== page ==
Manufacturers are upbeat about the United States' economic prospects for the next 12 months, despite ongoing concerns about global economic growth, legislative pressure, and lack of demand.
The attitude has notably improved compared to last year, and optimism for economic outlook among US industrial manufacturers is at its highest level in five quarters, according to the recently released PwC Manufacturing Barometer quarterly survey.
This renewed confidence is impacting industrial manufacturers directly in terms of current and expected revenue growth and could trickle down further into the electronics supply chain.
PwC reported that while industrial company revenue forecasts are projected to stabilize in the next 12 months, about 82 percent of the 60 US-based industrial manufacturers surveyed expect to have positive revenue growth in the coming quarters; only 3 percent forecast negative growth for their own companies, and 8 percent expect zero growth (the remaining 7 percent did not report their revenue projections).
The US-centric hopefulness, however, was tempered by guarded caution related to other key areas. The two main barriers to growth are linked to legislative and regulatory pressures and lack of global demand, and survey respondents also appear worried about competition from foreign markets and the lack of qualified workers, which was indicative of the potential softness in new hiring during the second quarter, PwC found.
Said Bobby Bono, US industrial manufacturing leader for PwC, in a press release:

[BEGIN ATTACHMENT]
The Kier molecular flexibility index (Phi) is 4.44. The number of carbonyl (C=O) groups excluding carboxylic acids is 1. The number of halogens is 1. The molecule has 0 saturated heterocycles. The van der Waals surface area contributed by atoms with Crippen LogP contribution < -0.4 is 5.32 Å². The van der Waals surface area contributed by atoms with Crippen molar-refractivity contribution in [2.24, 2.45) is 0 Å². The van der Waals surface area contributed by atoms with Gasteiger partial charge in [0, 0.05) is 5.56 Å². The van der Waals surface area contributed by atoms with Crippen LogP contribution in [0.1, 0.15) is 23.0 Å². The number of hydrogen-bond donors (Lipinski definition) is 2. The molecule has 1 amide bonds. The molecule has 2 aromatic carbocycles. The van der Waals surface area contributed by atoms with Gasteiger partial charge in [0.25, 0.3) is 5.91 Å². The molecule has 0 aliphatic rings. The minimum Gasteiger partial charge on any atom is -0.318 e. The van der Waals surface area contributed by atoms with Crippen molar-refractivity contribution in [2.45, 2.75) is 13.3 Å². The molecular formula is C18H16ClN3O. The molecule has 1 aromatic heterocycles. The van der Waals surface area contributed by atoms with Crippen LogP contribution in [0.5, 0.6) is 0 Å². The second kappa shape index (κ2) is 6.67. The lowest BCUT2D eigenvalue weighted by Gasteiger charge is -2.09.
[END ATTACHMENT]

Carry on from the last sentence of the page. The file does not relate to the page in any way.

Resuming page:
There remains a persistent dichotomy in viewpoints regarding the outlooks for the U.S. and world economies. Optimism regarding the domestic economy has increased, while worldwide economic sentiment remains restrained, with global uncertainty reaching the highest level in the past 12 months. The U.S. is starting to show signs of healthy demand trends and improving pricing power, supporting positive overall sentiment in the year ahead. However, as a result of the mixed global outlook, combined with the moderate domestic recovery and the specter of increased legislative and regulatory pressures, management teams are continuing to carefully manage their costs, while maintaining a focus on growing profitably.
Some of the dichotomy is already playing out beyond industrial manufacturers and with international companies. Just look at the news coming out of Royal Philips NV this week, for instance.
Philips, Europe's largest electronics company, saw its second-quarter profit jump 30 percent, an increase fueled by growth within its consumer and healthcare units and a pick up in orders from North America and emerging economies, Bloomberg reported. This was the fifth straight quarter the company's profit improved, and a focus on higher-margin lighting and healthcare products, in addition to its legacy consumer-electronic businesses, seems to have helped boost the bottom line, the paper said.
While it's uncertain exactly how the industrial manufacturing sector's economic outlook will influence the rest of the supply chain, you can bet there will be shakeout related to corporate compliance with the Dodd-Frank Act, and specifically Section1502 involving conflict minerals, PwC noted.
Since the act requires, by May 2014, assessment, new procedures and disclosure requirements for companies whose products contain conflict minerals from the Democratic Republic of Congo and its adjoining countries, companies across all industries have started to beef up compliance efforts. More than half of the industrial companies PwC surveyed have taken either some steps to prepare for compliance or are actively engaged in or leading compliance efforts. How these efforts play out will surely impact sourcing and purchasing strategies and protocols and require new standards suppliers will have to follow, PwC suggested.
What does the industrial sector's optimism about the US economy mean for your company?